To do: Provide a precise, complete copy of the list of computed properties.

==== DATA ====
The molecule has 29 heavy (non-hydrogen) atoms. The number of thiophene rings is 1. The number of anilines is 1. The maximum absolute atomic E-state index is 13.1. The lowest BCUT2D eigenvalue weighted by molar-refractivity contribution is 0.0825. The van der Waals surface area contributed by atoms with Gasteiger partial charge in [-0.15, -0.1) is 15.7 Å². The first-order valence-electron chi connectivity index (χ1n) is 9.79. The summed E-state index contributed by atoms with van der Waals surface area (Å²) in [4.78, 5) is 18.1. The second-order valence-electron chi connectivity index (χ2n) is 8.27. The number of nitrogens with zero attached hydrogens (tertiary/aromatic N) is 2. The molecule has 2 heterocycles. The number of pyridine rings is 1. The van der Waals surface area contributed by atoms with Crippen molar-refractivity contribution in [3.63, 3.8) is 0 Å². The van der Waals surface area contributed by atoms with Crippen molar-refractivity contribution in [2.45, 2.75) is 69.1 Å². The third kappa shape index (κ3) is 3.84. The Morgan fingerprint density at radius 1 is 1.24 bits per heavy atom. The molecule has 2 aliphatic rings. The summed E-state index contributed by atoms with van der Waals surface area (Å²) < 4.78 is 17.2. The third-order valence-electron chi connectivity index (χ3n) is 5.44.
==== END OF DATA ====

The molecule has 29 heavy (non-hydrogen) atoms. The number of thiophene rings is 1. The number of anilines is 1. The maximum absolute atomic E-state index is 13.1. The lowest BCUT2D eigenvalue weighted by molar-refractivity contribution is 0.0825. The van der Waals surface area contributed by atoms with Gasteiger partial charge in [-0.15, -0.1) is 15.7 Å². The first-order valence-electron chi connectivity index (χ1n) is 9.79. The summed E-state index contributed by atoms with van der Waals surface area (Å²) in [4.78, 5) is 18.1. The second-order valence-electron chi connectivity index (χ2n) is 8.27. The number of nitrogens with zero attached hydrogens (tertiary/aromatic N) is 2. The molecule has 2 heterocycles. The number of pyridine rings is 1. The van der Waals surface area contributed by atoms with Crippen molar-refractivity contribution in [3.63, 3.8) is 0 Å². The van der Waals surface area contributed by atoms with Crippen molar-refractivity contribution in [2.45, 2.75) is 69.1 Å². The third kappa shape index (κ3) is 3.84. The Morgan fingerprint density at radius 1 is 1.24 bits per heavy atom. The molecule has 2 aliphatic rings. The summed E-state index contributed by atoms with van der Waals surface area (Å²) < 4.78 is 17.2. The third-order valence-electron chi connectivity index (χ3n) is 5.44.